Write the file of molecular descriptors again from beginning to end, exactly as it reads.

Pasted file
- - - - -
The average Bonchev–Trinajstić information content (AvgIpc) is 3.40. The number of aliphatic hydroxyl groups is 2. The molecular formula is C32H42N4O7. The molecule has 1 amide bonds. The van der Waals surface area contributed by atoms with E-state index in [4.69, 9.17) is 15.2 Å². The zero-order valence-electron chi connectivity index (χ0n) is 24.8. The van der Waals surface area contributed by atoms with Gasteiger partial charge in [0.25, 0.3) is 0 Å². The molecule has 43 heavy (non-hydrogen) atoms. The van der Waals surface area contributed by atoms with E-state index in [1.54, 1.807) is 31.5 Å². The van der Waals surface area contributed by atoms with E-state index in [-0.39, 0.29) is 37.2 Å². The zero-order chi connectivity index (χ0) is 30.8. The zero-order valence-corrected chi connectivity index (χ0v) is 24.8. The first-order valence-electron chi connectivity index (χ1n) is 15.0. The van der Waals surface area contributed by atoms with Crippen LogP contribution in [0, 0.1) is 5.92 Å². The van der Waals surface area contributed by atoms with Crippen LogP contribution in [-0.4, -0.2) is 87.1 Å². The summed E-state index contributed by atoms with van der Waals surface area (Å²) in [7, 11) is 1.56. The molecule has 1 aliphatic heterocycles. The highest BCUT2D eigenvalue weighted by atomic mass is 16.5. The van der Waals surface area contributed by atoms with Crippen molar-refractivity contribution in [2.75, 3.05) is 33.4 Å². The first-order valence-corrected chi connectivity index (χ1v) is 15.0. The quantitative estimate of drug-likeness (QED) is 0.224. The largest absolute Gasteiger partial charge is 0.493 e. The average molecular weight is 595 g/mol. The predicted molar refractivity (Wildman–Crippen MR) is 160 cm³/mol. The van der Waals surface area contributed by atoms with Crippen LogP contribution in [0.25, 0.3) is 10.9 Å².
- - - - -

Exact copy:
The average Bonchev–Trinajstić information content (AvgIpc) is 3.40. The number of aliphatic hydroxyl groups is 2. The molecular formula is C32H42N4O7. The molecule has 1 amide bonds. The van der Waals surface area contributed by atoms with E-state index in [4.69, 9.17) is 15.2 Å². The zero-order valence-electron chi connectivity index (χ0n) is 24.8. The van der Waals surface area contributed by atoms with Gasteiger partial charge in [0.25, 0.3) is 0 Å². The molecule has 43 heavy (non-hydrogen) atoms. The van der Waals surface area contributed by atoms with E-state index in [1.54, 1.807) is 31.5 Å². The van der Waals surface area contributed by atoms with E-state index in [-0.39, 0.29) is 37.2 Å². The zero-order chi connectivity index (χ0) is 30.8. The zero-order valence-corrected chi connectivity index (χ0v) is 24.8. The first-order valence-electron chi connectivity index (χ1n) is 15.0. The van der Waals surface area contributed by atoms with Crippen LogP contribution in [0, 0.1) is 5.92 Å². The van der Waals surface area contributed by atoms with Crippen LogP contribution in [-0.4, -0.2) is 87.1 Å². The summed E-state index contributed by atoms with van der Waals surface area (Å²) in [7, 11) is 1.56. The molecule has 1 aliphatic heterocycles. The highest BCUT2D eigenvalue weighted by atomic mass is 16.5. The van der Waals surface area contributed by atoms with Crippen molar-refractivity contribution in [2.75, 3.05) is 33.4 Å². The first-order valence-corrected chi connectivity index (χ1v) is 15.0. The quantitative estimate of drug-likeness (QED) is 0.224. The largest absolute Gasteiger partial charge is 0.493 e. The average molecular weight is 595 g/mol. The predicted molar refractivity (Wildman–Crippen MR) is 160 cm³/mol. The van der Waals surface area contributed by atoms with Crippen LogP contribution in [0.25, 0.3) is 10.9 Å².